Fluorescence measurements are an invaluable tool for a wide variety of applications in various fields, including chemistry, biomedical science, and clinical research. A primary advantage of measuring fluorescence over absorption is its high selectivity and sensitivity. One of the most important considerations for a fluorescence detection system is to separate fluorescence signals from excitation light. Most of the systems to date can only excite and detect a limited number of fluorophores with a single excitation wavelength. If broadband light sources such as xenon lamps are sometimes used, excitation filters are often used. As The types of fluorophores that can be simultaneously excited are limited, and as such, conventional fluorescence measurements have not only reduced the detection speed and sensitivity, but have also limited the selection of detectable fluorescent markers.
Researchers at the University of Michigan have developed a fluorescence detection system for testing samples that allows for a single laser source to simultaneously excite a wide variety of fluorophores in a wide wavelength range, from visible to near infrared. This technology also differs from existing conventional fluorescence collection devices as band pass filters and dichroic mirrors are not necessary components, thus significantly simplifying the optical configurations. In particular, the detection system comprises a white light generation system which outputs a white light pulse which excites the fluorophores. A time-resolving detector receives the fluorescence and at least a portion of the white light pulse and separates the fluorescence from the portion of the white light pulse.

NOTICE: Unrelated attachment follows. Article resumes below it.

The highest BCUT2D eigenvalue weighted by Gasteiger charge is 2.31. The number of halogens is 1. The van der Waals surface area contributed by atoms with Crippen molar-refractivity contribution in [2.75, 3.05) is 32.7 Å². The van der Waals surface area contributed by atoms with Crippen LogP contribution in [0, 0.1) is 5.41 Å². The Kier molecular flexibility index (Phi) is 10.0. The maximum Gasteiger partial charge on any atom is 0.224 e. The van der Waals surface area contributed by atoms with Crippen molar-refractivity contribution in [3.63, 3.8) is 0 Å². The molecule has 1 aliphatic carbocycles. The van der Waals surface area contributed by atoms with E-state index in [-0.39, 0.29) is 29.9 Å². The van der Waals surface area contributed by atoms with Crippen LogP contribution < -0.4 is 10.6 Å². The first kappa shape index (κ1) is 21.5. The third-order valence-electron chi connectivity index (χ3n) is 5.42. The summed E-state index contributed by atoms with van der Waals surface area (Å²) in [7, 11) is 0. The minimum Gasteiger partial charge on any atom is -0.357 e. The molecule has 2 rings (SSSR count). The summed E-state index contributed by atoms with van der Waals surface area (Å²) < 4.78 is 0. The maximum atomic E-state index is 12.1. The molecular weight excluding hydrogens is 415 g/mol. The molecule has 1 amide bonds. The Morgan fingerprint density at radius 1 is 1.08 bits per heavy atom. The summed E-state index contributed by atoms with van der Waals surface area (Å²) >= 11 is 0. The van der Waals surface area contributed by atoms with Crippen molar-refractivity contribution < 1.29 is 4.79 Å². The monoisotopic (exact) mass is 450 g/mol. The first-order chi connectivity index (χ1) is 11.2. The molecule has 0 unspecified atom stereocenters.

Applications and Advantages
- Fluorescence detection for various applications-nl-including flow cytometry and fluorescence-nl-screening and microscopy
- Detection of whole spectrum